Revolutionizing Blood Sample Analysis Through Innovative Phase Separation

Revolutionizing Blood Sample Analysis Through Innovative Phase Separation
Tecan's Phase Separator™
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Author: Alexandra Sommer, Senior Product Manager, Clinical Diagnostics at Tecan

Blood tests are among the most commonly performed procedures for evaluating an individual’s overall health, providing a wealth of valuable information through a relatively straightforward and painless process. The extensive data contained within blood is increasingly being explored for diagnosing or monitoring of various health issues, including brain injuries, infections and even cancers.1-3 Traditionally, the separation of centrifuged blood into its primary components has been a slow and labor-intensive manual process that lacked standardization, which has placed laboratories under growing pressure to maintain accuracy in response to rising demand. This article highlights the benefits of using automation to precisely identify liquid-liquid interfaces, enabling the efficient separation of blood at a higher throughput compared to manual techniques.

The essential elements found in blood

The process of separating blood into its three primary components – plasma, buffy coat and erythrocytes – is a crucial stage in numerous research and clinical protocols, serving as the fundamental basis for a multitude of downstream applications. While all three components are valued by laboratories worldwide, the plasma and buffy coat layers are at the core of cutting-edge research for various clinical indications.

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Plasma

Plasma is central to many innovative assays – such as non-invasive prenatal testing and transplantation monitoring – and has the potential to revolutionize oncology. While conventional tissue biopsies remain the established standard for diagnosing many malignancies, they come with several limitations, including invasiveness and applicability challenges across various cancer types and patient populations. These hurdles are largely absent in the case of liquid biopsies, where the analysis of cell-free DNA (cfDNA) present in plasma offers a comprehensive perspective on tumor heterogeneity, with the potential to serve as a diagnostic and prognostic marker.6 This approach has the ability to make a difference in patient care, guiding clinical decisions by predicting response to therapies, monitoring markers for minimal residual disease in curative settings, and transforming companion diagnostics. Further validation of cfDNA in oncology applications is necessary for it to gain widespread acceptance in clinical practice.7 Advancements in automation and high throughput screening will be pivotal in enabling researchers to accurately and swiftly analyze cfDNA in extensive patient cohorts.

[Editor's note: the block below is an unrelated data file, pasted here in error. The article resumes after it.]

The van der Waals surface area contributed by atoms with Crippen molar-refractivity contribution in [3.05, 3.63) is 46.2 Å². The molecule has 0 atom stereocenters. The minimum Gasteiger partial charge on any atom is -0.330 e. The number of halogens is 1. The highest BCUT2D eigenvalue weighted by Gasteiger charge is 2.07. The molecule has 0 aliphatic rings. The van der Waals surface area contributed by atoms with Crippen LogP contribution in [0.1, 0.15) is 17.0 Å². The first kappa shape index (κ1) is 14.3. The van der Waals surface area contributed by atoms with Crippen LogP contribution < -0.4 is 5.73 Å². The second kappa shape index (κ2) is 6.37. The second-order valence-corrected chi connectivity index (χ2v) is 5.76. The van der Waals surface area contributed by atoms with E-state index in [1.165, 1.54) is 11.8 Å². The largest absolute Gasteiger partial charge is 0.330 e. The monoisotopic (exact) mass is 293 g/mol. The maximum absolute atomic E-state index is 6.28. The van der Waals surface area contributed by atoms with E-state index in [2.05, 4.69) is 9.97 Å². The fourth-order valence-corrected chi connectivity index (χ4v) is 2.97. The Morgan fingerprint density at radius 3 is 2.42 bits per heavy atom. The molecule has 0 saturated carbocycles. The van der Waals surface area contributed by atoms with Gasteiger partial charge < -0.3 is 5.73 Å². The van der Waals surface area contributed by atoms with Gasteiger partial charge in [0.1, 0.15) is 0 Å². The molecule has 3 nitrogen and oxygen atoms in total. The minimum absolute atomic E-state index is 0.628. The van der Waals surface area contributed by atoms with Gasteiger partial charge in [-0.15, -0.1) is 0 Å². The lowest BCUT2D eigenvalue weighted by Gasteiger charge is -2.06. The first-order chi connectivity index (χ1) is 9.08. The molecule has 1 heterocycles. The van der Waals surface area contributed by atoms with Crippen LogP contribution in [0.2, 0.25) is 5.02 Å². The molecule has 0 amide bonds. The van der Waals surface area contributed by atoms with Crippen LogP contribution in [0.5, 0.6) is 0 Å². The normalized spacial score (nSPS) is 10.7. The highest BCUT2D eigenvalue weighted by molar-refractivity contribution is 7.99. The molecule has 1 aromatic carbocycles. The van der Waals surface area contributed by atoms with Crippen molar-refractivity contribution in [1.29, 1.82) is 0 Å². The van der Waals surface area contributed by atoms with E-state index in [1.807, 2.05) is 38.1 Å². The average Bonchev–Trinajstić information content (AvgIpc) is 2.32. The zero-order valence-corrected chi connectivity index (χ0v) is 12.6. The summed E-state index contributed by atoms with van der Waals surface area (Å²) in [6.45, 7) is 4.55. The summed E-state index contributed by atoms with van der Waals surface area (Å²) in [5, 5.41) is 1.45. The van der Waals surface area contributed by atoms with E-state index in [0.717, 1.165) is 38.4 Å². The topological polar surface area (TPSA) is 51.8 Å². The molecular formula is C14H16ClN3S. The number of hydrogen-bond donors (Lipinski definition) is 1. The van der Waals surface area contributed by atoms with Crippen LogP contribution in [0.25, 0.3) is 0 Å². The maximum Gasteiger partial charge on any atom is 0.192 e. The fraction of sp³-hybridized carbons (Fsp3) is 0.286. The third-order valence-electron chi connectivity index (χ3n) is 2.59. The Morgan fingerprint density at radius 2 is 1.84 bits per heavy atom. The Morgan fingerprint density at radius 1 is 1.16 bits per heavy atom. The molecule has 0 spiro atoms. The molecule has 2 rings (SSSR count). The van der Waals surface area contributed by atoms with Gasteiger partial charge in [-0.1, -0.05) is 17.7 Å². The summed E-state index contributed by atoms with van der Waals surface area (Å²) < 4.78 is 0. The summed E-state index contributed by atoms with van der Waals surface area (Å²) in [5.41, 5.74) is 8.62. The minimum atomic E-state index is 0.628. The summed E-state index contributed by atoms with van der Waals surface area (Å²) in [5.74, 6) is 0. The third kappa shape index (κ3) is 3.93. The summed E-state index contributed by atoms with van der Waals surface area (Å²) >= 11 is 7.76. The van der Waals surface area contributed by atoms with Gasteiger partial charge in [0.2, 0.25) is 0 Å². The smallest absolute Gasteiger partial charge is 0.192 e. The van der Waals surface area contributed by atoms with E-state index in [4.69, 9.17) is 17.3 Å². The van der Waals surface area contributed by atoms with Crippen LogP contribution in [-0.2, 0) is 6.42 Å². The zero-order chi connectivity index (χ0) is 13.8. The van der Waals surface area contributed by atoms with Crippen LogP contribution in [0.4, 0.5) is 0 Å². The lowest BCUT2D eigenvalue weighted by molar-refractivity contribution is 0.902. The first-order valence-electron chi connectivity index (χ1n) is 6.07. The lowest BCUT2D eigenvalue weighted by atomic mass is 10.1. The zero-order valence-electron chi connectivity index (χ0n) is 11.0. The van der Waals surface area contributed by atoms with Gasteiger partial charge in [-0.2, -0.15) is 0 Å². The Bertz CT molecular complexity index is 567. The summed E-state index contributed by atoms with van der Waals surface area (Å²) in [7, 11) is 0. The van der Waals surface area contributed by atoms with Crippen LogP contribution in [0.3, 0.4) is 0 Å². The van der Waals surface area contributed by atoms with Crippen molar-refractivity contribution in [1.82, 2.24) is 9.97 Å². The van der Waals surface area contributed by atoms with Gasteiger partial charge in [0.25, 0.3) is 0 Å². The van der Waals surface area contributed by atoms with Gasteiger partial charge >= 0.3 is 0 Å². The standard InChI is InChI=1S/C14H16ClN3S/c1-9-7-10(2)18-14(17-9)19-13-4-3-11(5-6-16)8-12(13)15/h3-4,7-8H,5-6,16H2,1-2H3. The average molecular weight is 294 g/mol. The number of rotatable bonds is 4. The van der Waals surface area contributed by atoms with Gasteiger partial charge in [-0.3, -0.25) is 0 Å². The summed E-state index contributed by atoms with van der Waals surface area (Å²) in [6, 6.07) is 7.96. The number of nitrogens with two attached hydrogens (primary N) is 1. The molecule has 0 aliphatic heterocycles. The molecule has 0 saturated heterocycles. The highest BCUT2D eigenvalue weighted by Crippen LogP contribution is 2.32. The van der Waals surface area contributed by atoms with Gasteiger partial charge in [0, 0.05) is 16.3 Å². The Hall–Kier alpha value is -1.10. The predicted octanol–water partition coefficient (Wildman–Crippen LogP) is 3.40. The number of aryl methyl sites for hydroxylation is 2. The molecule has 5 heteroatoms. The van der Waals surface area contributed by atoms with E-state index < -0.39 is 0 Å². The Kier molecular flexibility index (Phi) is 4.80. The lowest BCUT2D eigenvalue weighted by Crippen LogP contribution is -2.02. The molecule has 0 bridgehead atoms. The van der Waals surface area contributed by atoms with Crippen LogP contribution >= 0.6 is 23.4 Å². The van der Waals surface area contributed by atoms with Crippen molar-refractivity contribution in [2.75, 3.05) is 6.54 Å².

Buffy coat

Despite comprising less than one percent of total blood volume, buffy coat holds significant importance in medical research and diagnostics, due to its high concentration of white blood cells and platelets. Many laboratories prefer to extract genomic DNA from the buffy coat – rather than whole blood – since researchers can isolate large quantities with just a small sample. This is critical for genome-wide association studies, and ensuring an ample supply of genetic material for biobanking and future genomics and proteomics research in various disease areas, including oncology, neurodegenerative diseases and metabolic disorders. Buffy coat is also a source of microRNAs, which have been studied for potential biomarkers for the prediction and diagnosis of different cancer types.

Challenges in blood sample separation

The widespread use of blood in research and diagnostics – in addition to surgeries and other medical treatments – is placing significant strain on biobanks working to meet the growing demand from laboratories. A big challenge for biobanks is that, unfortunately, traditional manual separation methods are slow and susceptible to human error, regardless of the technician’s level of expertise. For instance, the buffy coat forms an extremely thin layer between the plasma and erythrocytes, meaning that its isolation – typically carried out manually with a Pasteur pipette – is hard to standardize. This leads to varying recovery rates and an inconsistent number of red blood cells and plasma transferred together with the buffy coat. Even when automation is accessible, the detection of liquid-liquid interfaces after centrifugation can be problematic, as barcodes and labels may interfere with optical sensors. This, in turn, slows down processing times when labels need to be removed, as well as potentially leading to a loss of the chain of custody.